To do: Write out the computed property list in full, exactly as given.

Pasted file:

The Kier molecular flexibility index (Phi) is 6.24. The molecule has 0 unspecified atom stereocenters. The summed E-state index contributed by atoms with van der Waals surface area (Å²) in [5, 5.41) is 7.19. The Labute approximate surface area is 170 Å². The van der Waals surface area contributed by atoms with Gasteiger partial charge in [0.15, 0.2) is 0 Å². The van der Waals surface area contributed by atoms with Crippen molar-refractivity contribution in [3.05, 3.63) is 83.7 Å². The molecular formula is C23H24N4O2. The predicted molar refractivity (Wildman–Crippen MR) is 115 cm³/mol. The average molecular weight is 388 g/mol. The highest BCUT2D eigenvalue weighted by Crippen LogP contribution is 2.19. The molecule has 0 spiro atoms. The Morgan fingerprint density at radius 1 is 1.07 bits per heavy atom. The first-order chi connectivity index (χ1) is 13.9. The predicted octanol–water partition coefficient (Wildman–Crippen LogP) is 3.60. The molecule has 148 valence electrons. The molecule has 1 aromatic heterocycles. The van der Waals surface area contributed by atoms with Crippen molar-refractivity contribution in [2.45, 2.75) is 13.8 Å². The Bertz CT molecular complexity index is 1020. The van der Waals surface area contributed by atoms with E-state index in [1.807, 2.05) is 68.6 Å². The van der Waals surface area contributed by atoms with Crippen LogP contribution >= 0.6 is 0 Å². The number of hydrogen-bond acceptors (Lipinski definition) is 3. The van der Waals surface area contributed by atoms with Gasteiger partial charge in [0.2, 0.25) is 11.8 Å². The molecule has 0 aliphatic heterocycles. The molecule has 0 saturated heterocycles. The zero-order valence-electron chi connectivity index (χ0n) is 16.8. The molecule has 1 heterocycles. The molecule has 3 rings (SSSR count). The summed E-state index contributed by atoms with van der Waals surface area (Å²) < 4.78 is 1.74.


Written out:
The Kier molecular flexibility index (Phi) is 6.24. The molecule has 0 unspecified atom stereocenters. The summed E-state index contributed by atoms with van der Waals surface area (Å²) in [5, 5.41) is 7.19. The Labute approximate surface area is 170 Å². The van der Waals surface area contributed by atoms with Gasteiger partial charge in [0.15, 0.2) is 0 Å². The van der Waals surface area contributed by atoms with Crippen molar-refractivity contribution in [3.05, 3.63) is 83.7 Å². The molecular formula is C23H24N4O2. The predicted molar refractivity (Wildman–Crippen MR) is 115 cm³/mol. The average molecular weight is 388 g/mol. The highest BCUT2D eigenvalue weighted by Crippen LogP contribution is 2.19. The molecule has 0 spiro atoms. The Morgan fingerprint density at radius 1 is 1.07 bits per heavy atom. The first-order chi connectivity index (χ1) is 13.9. The predicted octanol–water partition coefficient (Wildman–Crippen LogP) is 3.60. The molecule has 148 valence electrons. The molecule has 1 aromatic heterocycles. The van der Waals surface area contributed by atoms with Crippen molar-refractivity contribution in [2.45, 2.75) is 13.8 Å². The Bertz CT molecular complexity index is 1020. The van der Waals surface area contributed by atoms with E-state index in [1.807, 2.05) is 68.6 Å². The van der Waals surface area contributed by atoms with Crippen LogP contribution >= 0.6 is 0 Å². The number of hydrogen-bond acceptors (Lipinski definition) is 3. The van der Waals surface area contributed by atoms with Gasteiger partial charge in [0.2, 0.25) is 11.8 Å². The molecule has 0 aliphatic heterocycles. The molecule has 0 saturated heterocycles. The zero-order valence-electron chi connectivity index (χ0n) is 16.8. The molecule has 1 heterocycles. The molecule has 3 rings (SSSR count). The summed E-state index contributed by atoms with van der Waals surface area (Å²) < 4.78 is 1.74.